The Elvis of the Ganges, at his Height (in 1968)
by Gord Sellar
No more chariotside lectures for Krishna. He’s ridin’ high.
Coat scruffed with mantric sequins, pinned by lights
and screeching guitars to the wall, a sort of rock’n’roll insect;
forget rivers and fiery oblation. Forget statues bleeding milk.
He’s done his time in limos, in flower-decked tour buses,
once kept George Harrison awake all night as he drove
from somewhere in Italy all the way to the Western coast of France.
He gets fan letters from teenaged girls, smeared throughout with cheap perfume.
“If you’re not willing to fake it, you know, act a little,” he says,
“then you need to find another line of work. If you can’t
stand a little crappy music and bad breath, you’d better forget it!”
Lately, he’s cutting in on the Devil’s market, swapping record deals for souls.
Worst of all, he hates it. The music is crap, and nobody talks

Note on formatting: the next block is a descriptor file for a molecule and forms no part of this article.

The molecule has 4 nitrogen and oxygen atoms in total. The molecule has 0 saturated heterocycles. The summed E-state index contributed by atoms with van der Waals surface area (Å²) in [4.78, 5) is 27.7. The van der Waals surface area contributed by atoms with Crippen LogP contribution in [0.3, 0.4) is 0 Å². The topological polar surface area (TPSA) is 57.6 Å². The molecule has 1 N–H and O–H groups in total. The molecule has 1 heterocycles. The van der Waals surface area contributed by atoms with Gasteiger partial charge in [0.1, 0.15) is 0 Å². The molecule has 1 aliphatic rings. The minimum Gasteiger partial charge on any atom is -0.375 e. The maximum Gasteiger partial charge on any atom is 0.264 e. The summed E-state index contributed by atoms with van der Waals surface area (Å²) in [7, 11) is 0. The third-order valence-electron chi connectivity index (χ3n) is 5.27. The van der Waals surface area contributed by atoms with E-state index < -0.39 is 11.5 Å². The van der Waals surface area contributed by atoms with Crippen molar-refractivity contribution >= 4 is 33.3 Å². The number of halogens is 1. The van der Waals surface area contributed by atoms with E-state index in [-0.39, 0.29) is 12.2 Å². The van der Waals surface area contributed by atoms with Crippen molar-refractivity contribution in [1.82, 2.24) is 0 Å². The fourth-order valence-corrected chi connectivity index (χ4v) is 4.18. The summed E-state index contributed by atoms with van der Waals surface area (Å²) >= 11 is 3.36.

to him straight anymore. They figure him for a con man. But he’s
never been other than what he is now. His own hair stirs his abhorration.
But what’s he supposed to do? Business is business is business.
It’s the fashion. And he’s damn good at it. If only it weren’t for all
those annoying bald kids making noise in all the bloody airports.
Must do something about that, he resolves… they could give a fellow a bad name.
— 2001 (from The Dänikbharata)
“The Elvis of the Ganges, at his Height (in 1968)” was published (under the title Shivaji”) in Matrix 59, Fall 2001, along with “Shivji”, as “Poems from The Dänikbharata” (for more about which, see below).
The Dänikbharata was a series of poems I worked on in 2000-2001, in which the gods of various historical pantheons turned out, as Erich von Däniken had suggested, to be aliens who had been stranded on Earth. The tale was to focus on the gods who ended up in India, and what they had gone on to do in their long wait for rescue; the epic was to mainly concern the war between the various gods and pantheons when a rescue ship arrived, but only limited seating was available. The project is currently incomplete.
February 2, 2012